Okay, Maniac takes a little explaining. Strap in.
Two troubled people sign up for a secretive, experimental drug trial that promises to solve all their problems for good in three days flat.
Owen Milgram (Jonah Hill) might be schizophrenic. He’s definitely being pressured by his wealthy industrialist father Porter (Gabriel Byrne) to lie under oath to get his brother Jed (Billy Magnussen) out from under a serious sexual assault charge. He’s also hallucinating a different version of Jed from time to time.
Annie Landsberg (Emma Stone) is adrift, numbing her grief over her dead sister Ellie (Julia Garner) with drugs, and having trouble relating to her father, who has, so it seems, permanently sealed himself in a high-tech isolation chamber.
Both of them leap at the chance for a quick fix to their surfeit of personal problems. However, the people running the pharmaceutical trial, head boffin Dr. James Mantleray (Justin Theroux) and his associate Dr. Azumi Fujita (Sonoya Mizuno), have their own dilemmas to deal with — for one thing, Mantleray has serious mother issues. For another, the A.I. directly supervising the program might be developing emotional problems of its own.
Nonetheless, the show must go on, and Owen and Annie, along with a number of other volunteers, are subjected to chemically induced immersive hallucinations — a kind of druggy VR — where they find that they, alone of all the subjects, share their dreams. What could it all mean?
Well, the thing is, Maniac is in no hurry to tell you. Created by Patrick Somerville, The Leftovers (2015-17), and directed by Cary Joji Fukunaga — True Detective (2014), and soon to be wasting his talents on another James Bond — Maniac is elliptical, obtuse, entertaining, intriguing, scattered, and often frustrating. It seems to be trying to present a kind of Grand Unified Field Theory of Absolutely Everything — the phrase ‘the pattern is the pattern’ is repeated, mantra-like, throughout the series — but doesn’t seem to have a strong handle on exactly what that might be. If you’re looking for existential insight, you’re much better off mainlining The Good Place (2016).
Which is not to say that Maniac is completely bereft of charms. Although set in New York City, it has a lot in common with what you might think of as West Coast Pre-Apocalyptic Sci-Fi — the sort of stuff conceptualized by old mate Philip K. Dick back in the day (A Scanner Darkly, with its narcotic reality breakdowns and casual surreality, comes immediately to mind) and immanentized on the screen in movie’s like Alex Cox’s Repo Man (1984) and Richard Kelly’s Southland Tales (2006). You know, the sort of films where it seems the ragged edges of the world are frying quickly, and it’s all too big, weird and ultimately exhausting to do anything but surf the final wave.
The setting is sort of our world, but a few steps reviewed — the gig economy is worse, while privacy and personhood are lessened — all neatly personified by ‘Ad Buddies,’ people whose job it is to walk around with you rattling off advertising copy as a form of payment, and ‘Friend Proxy,’ folks that pretend to be your friends in exchange for cash. We also go down a rabbit hole of virtual worlds, including parallels of 1980s Los Angeles and a fantasy setting in which Annie imagines going on a Tolkienesque quest with her sister — all other considerations aside, if you ever wanted to see Emma Stone as a surly, hard-drinking, half-elf ranger, there’s an episode here that will scratch that particular itch.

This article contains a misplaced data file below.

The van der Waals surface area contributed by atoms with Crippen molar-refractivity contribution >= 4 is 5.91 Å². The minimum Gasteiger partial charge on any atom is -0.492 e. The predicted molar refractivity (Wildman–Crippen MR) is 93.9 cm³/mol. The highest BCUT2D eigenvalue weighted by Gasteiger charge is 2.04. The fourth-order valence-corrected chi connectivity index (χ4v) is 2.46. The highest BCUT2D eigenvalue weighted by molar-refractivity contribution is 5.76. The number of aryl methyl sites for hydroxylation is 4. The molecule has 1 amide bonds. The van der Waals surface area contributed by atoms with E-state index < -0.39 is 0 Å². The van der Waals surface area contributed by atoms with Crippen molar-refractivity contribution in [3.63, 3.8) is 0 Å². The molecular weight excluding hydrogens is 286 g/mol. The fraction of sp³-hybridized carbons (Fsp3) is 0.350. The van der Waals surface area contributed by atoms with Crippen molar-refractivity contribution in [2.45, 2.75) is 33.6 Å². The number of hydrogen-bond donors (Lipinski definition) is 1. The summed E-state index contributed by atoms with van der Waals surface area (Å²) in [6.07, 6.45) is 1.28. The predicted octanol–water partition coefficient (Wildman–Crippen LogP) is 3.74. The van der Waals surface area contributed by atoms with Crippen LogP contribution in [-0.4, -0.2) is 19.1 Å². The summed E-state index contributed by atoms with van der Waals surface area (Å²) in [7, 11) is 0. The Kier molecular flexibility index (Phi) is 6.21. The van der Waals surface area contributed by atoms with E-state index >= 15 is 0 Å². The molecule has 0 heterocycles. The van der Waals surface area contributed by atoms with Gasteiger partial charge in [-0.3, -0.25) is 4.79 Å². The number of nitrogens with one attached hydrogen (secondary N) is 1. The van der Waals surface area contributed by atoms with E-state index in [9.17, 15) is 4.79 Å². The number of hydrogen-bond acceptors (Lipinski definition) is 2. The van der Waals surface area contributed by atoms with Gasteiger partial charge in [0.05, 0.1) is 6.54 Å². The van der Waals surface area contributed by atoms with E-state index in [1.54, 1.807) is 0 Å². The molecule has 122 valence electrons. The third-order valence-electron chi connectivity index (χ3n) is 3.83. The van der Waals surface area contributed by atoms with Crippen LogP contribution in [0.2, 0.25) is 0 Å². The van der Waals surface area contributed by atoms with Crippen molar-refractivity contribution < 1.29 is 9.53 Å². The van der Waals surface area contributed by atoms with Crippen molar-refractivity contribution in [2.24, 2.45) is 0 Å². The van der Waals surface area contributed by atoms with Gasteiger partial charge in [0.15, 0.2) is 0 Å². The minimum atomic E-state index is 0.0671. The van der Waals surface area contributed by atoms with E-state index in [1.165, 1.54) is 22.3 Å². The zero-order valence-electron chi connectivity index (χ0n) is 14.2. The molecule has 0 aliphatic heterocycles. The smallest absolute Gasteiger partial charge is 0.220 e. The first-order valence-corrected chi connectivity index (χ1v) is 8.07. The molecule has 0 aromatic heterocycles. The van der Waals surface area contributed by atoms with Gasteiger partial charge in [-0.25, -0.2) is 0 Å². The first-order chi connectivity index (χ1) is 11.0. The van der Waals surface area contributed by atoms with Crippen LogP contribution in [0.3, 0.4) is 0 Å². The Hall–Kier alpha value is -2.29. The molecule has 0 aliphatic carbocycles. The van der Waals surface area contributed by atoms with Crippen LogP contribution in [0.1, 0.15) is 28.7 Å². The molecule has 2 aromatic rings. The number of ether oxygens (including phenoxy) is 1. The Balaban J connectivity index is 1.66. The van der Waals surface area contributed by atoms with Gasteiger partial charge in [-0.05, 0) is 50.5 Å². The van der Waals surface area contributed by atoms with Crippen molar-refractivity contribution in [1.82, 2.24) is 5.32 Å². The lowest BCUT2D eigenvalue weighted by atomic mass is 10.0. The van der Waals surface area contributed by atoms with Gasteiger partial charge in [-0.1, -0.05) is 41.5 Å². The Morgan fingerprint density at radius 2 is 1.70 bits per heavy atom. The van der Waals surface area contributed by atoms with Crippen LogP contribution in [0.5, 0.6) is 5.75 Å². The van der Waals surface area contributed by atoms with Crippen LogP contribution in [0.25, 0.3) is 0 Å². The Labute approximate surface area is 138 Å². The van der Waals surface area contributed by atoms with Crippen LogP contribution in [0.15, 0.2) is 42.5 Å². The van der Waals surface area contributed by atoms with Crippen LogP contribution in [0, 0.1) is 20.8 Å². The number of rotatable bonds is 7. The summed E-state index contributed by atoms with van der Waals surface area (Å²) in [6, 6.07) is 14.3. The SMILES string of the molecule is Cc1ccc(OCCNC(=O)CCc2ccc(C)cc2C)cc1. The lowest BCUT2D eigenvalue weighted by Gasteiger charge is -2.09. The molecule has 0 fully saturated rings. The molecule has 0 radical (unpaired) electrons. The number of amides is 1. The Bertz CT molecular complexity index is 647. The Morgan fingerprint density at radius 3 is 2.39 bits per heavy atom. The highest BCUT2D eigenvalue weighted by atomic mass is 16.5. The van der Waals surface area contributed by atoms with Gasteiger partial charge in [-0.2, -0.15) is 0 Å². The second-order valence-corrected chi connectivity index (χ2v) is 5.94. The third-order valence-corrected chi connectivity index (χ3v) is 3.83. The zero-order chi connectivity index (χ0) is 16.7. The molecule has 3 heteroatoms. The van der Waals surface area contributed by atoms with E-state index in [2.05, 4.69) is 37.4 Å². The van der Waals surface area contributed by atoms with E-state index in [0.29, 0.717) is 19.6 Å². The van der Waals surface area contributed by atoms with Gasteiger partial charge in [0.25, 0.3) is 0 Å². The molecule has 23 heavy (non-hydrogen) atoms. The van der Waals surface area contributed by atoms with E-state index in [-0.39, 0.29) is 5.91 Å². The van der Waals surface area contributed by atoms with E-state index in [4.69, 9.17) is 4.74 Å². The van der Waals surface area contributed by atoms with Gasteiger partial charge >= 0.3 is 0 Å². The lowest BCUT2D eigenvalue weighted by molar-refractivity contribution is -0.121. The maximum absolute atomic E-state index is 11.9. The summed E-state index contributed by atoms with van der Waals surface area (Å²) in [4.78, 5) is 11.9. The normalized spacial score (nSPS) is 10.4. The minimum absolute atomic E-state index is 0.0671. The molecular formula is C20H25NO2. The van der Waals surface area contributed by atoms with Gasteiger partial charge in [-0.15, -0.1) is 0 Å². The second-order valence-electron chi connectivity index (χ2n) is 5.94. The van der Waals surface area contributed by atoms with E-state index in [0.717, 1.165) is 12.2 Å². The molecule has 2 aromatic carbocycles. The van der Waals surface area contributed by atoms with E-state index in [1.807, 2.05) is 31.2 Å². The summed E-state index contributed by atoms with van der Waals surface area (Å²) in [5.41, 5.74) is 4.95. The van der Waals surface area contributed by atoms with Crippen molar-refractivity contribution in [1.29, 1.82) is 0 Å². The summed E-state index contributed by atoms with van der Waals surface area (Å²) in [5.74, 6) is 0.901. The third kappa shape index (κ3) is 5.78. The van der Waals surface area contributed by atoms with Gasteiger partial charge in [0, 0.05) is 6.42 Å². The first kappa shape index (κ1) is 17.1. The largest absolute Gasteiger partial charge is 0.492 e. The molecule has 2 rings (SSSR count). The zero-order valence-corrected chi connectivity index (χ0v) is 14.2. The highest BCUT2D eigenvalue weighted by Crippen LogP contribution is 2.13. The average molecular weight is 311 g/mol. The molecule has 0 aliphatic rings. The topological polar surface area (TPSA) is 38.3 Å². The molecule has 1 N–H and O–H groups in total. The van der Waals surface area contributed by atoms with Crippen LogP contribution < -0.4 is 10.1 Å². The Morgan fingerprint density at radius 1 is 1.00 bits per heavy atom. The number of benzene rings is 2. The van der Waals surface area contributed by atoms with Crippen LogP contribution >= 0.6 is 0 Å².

The details are fun, like when a test subject played by Allyce Beasley laments her late husband, Herbert — the name of her character’s love interest in the surreal ‘80s dramedy Moonlighting (she played rhyming receptionist Agnes DiPesto, you may recall). Some are a little twee or baffling. All are seemingly self-contained and free-floating in a way that means they never build or coalesce into something greater than their individual elements, although that is clearly the intent. Maniac wants to build to something but never gives us enough to make us want to see exactly what that might be. What we’re left with is the vague worry that, like Lost (2004-10) and The X-Files (1993), the creative team are making this up as they go along, and the ultimate destination will fall far short of our expectations.
Still, the main cast all get to stretch themselves and muck about with wigs and accents — Jonah Hill, at one point, fantasizes he’s the monosyllabic, sensitive scion of a Hell’s Kitchen crime family, complete with neck tattoos and ludicrous braids, while Gabriel Byrne, The Usual Suspects (1995), has fun as his brutal, conniving father. Elsewhere, Sally Field, Forrest Gump (1994), puts in an appearance as Mantleray’s demanding mother Greta, herself a successful pop psychologist, and that’s a blast.
Maniac seems to hope that its nested-box virtual worlds, odd juxtapositions and flip approach to reality and causality will carry the audience over the many bumps on its narrative road, and they oh-so-very-nearly do. In the end, though, this is a lesser effort — enjoyable enough, but not the complex and heady trip it so obviously aims to be.
3 / 5 – Good
Reviewed by Travis Johnson